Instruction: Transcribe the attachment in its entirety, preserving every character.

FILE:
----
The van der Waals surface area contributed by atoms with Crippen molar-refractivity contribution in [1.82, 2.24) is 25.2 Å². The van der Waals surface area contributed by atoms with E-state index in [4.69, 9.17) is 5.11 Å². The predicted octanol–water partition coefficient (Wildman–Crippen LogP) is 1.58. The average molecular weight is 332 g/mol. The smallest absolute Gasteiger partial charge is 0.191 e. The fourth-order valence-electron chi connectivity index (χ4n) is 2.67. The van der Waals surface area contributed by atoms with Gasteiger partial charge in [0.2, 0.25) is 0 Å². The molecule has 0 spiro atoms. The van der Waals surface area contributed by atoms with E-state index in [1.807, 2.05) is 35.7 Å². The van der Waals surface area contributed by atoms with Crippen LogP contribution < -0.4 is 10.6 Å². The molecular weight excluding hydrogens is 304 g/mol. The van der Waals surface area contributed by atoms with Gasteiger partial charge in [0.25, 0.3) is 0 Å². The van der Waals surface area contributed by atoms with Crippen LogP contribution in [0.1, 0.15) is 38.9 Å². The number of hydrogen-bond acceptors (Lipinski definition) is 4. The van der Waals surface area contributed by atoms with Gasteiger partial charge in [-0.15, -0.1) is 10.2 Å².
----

The van der Waals surface area contributed by atoms with Crippen molar-refractivity contribution in [1.82, 2.24) is 25.2 Å². The van der Waals surface area contributed by atoms with E-state index in [4.69, 9.17) is 5.11 Å². The predicted octanol–water partition coefficient (Wildman–Crippen LogP) is 1.58. The average molecular weight is 332 g/mol. The smallest absolute Gasteiger partial charge is 0.191 e. The fourth-order valence-electron chi connectivity index (χ4n) is 2.67. The van der Waals surface area contributed by atoms with Gasteiger partial charge in [0.2, 0.25) is 0 Å². The molecule has 0 spiro atoms. The van der Waals surface area contributed by atoms with E-state index in [1.807, 2.05) is 35.7 Å². The van der Waals surface area contributed by atoms with Crippen LogP contribution < -0.4 is 10.6 Å². The molecular weight excluding hydrogens is 304 g/mol. The van der Waals surface area contributed by atoms with Gasteiger partial charge in [0.25, 0.3) is 0 Å². The van der Waals surface area contributed by atoms with Crippen LogP contribution in [0.1, 0.15) is 38.9 Å². The number of hydrogen-bond acceptors (Lipinski definition) is 4. The van der Waals surface area contributed by atoms with Gasteiger partial charge in [-0.15, -0.1) is 10.2 Å².